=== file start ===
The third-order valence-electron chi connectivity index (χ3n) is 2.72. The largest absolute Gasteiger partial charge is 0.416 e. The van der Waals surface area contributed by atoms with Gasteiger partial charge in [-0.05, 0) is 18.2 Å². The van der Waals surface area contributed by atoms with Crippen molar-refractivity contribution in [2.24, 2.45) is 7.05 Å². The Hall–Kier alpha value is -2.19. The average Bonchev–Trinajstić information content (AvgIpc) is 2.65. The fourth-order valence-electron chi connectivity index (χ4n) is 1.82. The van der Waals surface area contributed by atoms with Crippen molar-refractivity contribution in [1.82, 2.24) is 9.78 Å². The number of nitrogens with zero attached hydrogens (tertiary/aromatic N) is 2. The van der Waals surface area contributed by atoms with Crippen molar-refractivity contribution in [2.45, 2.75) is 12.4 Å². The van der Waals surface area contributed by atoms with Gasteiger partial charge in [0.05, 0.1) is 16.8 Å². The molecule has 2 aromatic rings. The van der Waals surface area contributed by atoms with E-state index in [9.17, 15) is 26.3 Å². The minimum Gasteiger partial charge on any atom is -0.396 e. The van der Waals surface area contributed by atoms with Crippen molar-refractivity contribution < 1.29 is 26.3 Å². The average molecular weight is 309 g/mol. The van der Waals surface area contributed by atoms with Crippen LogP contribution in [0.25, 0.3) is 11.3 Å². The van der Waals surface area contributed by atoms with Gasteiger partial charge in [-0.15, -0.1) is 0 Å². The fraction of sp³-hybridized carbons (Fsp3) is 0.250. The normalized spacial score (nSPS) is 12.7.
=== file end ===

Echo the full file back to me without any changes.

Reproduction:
The third-order valence-electron chi connectivity index (χ3n) is 2.72. The largest absolute Gasteiger partial charge is 0.416 e. The van der Waals surface area contributed by atoms with Gasteiger partial charge in [-0.05, 0) is 18.2 Å². The van der Waals surface area contributed by atoms with Crippen molar-refractivity contribution in [2.24, 2.45) is 7.05 Å². The Hall–Kier alpha value is -2.19. The average Bonchev–Trinajstić information content (AvgIpc) is 2.65. The fourth-order valence-electron chi connectivity index (χ4n) is 1.82. The van der Waals surface area contributed by atoms with Crippen molar-refractivity contribution in [1.82, 2.24) is 9.78 Å². The number of nitrogens with zero attached hydrogens (tertiary/aromatic N) is 2. The van der Waals surface area contributed by atoms with Crippen molar-refractivity contribution in [2.45, 2.75) is 12.4 Å². The van der Waals surface area contributed by atoms with Gasteiger partial charge in [0.05, 0.1) is 16.8 Å². The molecule has 2 aromatic rings. The van der Waals surface area contributed by atoms with E-state index in [9.17, 15) is 26.3 Å². The minimum Gasteiger partial charge on any atom is -0.396 e. The van der Waals surface area contributed by atoms with Crippen molar-refractivity contribution < 1.29 is 26.3 Å². The average molecular weight is 309 g/mol. The van der Waals surface area contributed by atoms with Crippen LogP contribution in [0.25, 0.3) is 11.3 Å². The van der Waals surface area contributed by atoms with Gasteiger partial charge in [-0.15, -0.1) is 0 Å². The fraction of sp³-hybridized carbons (Fsp3) is 0.250. The normalized spacial score (nSPS) is 12.7.